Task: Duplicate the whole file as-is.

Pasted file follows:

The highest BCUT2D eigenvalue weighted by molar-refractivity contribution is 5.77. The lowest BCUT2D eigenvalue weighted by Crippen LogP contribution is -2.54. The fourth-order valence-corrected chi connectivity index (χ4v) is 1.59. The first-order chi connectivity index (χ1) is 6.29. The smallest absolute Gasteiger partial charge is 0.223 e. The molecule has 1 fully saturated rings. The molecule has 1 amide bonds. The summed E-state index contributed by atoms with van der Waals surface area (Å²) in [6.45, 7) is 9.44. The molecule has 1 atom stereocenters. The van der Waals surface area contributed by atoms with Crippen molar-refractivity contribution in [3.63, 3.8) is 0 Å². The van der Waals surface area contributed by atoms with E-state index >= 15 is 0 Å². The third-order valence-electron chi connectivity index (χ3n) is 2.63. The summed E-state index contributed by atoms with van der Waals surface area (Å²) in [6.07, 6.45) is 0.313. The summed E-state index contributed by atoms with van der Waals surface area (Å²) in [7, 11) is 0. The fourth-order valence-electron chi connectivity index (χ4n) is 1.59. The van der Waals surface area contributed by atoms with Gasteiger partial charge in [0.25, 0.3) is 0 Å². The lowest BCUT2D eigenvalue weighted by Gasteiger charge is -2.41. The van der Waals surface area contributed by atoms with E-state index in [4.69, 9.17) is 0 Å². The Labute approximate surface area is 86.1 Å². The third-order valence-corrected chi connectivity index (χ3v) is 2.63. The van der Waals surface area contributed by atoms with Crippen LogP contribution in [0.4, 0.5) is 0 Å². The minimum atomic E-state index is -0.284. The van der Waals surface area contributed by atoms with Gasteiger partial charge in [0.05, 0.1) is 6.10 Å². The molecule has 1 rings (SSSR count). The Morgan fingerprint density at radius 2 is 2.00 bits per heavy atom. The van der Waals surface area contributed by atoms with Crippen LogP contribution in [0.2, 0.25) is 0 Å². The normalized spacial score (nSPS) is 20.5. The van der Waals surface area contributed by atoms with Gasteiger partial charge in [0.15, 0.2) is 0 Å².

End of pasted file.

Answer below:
The highest BCUT2D eigenvalue weighted by molar-refractivity contribution is 5.77. The lowest BCUT2D eigenvalue weighted by Crippen LogP contribution is -2.54. The fourth-order valence-corrected chi connectivity index (χ4v) is 1.59. The first-order chi connectivity index (χ1) is 6.29. The smallest absolute Gasteiger partial charge is 0.223 e. The molecule has 1 fully saturated rings. The molecule has 1 amide bonds. The summed E-state index contributed by atoms with van der Waals surface area (Å²) in [6.45, 7) is 9.44. The molecule has 1 atom stereocenters. The van der Waals surface area contributed by atoms with Crippen molar-refractivity contribution in [3.63, 3.8) is 0 Å². The van der Waals surface area contributed by atoms with E-state index >= 15 is 0 Å². The third-order valence-electron chi connectivity index (χ3n) is 2.63. The summed E-state index contributed by atoms with van der Waals surface area (Å²) in [6.07, 6.45) is 0.313. The summed E-state index contributed by atoms with van der Waals surface area (Å²) in [7, 11) is 0. The fourth-order valence-electron chi connectivity index (χ4n) is 1.59. The van der Waals surface area contributed by atoms with Gasteiger partial charge in [0.25, 0.3) is 0 Å². The lowest BCUT2D eigenvalue weighted by Gasteiger charge is -2.41. The van der Waals surface area contributed by atoms with E-state index in [4.69, 9.17) is 0 Å². The Labute approximate surface area is 86.1 Å². The third-order valence-corrected chi connectivity index (χ3v) is 2.63. The van der Waals surface area contributed by atoms with Crippen LogP contribution in [0.4, 0.5) is 0 Å². The minimum atomic E-state index is -0.284. The van der Waals surface area contributed by atoms with Gasteiger partial charge in [0.05, 0.1) is 6.10 Å². The molecule has 1 rings (SSSR count). The Morgan fingerprint density at radius 2 is 2.00 bits per heavy atom. The van der Waals surface area contributed by atoms with Crippen LogP contribution in [0.2, 0.25) is 0 Å². The normalized spacial score (nSPS) is 20.5. The van der Waals surface area contributed by atoms with Gasteiger partial charge in [0.15, 0.2) is 0 Å².